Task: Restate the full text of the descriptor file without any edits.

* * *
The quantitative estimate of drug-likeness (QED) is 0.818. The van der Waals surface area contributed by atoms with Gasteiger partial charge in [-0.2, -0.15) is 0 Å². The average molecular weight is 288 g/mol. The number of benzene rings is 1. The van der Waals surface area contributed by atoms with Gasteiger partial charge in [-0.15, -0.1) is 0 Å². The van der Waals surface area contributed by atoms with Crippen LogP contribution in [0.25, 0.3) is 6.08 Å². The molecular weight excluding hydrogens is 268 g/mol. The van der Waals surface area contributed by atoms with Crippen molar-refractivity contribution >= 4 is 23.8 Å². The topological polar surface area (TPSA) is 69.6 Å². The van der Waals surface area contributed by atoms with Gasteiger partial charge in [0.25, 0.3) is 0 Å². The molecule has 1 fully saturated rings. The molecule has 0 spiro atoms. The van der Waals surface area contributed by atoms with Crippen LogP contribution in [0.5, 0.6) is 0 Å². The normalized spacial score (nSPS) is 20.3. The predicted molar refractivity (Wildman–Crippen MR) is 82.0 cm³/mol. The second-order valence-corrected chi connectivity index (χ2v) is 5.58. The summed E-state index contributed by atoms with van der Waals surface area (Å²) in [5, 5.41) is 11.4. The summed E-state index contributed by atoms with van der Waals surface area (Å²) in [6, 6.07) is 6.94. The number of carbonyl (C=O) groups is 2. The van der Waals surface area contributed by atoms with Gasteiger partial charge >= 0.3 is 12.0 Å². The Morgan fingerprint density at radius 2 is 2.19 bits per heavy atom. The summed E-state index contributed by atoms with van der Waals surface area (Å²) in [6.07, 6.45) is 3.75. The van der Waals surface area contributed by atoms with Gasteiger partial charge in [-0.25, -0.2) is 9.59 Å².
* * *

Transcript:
The quantitative estimate of drug-likeness (QED) is 0.818. The van der Waals surface area contributed by atoms with Gasteiger partial charge in [-0.2, -0.15) is 0 Å². The average molecular weight is 288 g/mol. The number of benzene rings is 1. The van der Waals surface area contributed by atoms with Gasteiger partial charge in [-0.15, -0.1) is 0 Å². The van der Waals surface area contributed by atoms with Crippen LogP contribution in [0.25, 0.3) is 6.08 Å². The molecular weight excluding hydrogens is 268 g/mol. The van der Waals surface area contributed by atoms with Crippen molar-refractivity contribution >= 4 is 23.8 Å². The topological polar surface area (TPSA) is 69.6 Å². The van der Waals surface area contributed by atoms with Gasteiger partial charge in [0.25, 0.3) is 0 Å². The molecule has 1 fully saturated rings. The molecule has 0 spiro atoms. The van der Waals surface area contributed by atoms with Crippen LogP contribution in [0.5, 0.6) is 0 Å². The normalized spacial score (nSPS) is 20.3. The predicted molar refractivity (Wildman–Crippen MR) is 82.0 cm³/mol. The second-order valence-corrected chi connectivity index (χ2v) is 5.58. The summed E-state index contributed by atoms with van der Waals surface area (Å²) in [5, 5.41) is 11.4. The summed E-state index contributed by atoms with van der Waals surface area (Å²) in [6, 6.07) is 6.94. The number of carbonyl (C=O) groups is 2. The van der Waals surface area contributed by atoms with Gasteiger partial charge >= 0.3 is 12.0 Å². The Morgan fingerprint density at radius 2 is 2.19 bits per heavy atom. The summed E-state index contributed by atoms with van der Waals surface area (Å²) in [6.07, 6.45) is 3.75. The van der Waals surface area contributed by atoms with Gasteiger partial charge in [-0.25, -0.2) is 9.59 Å².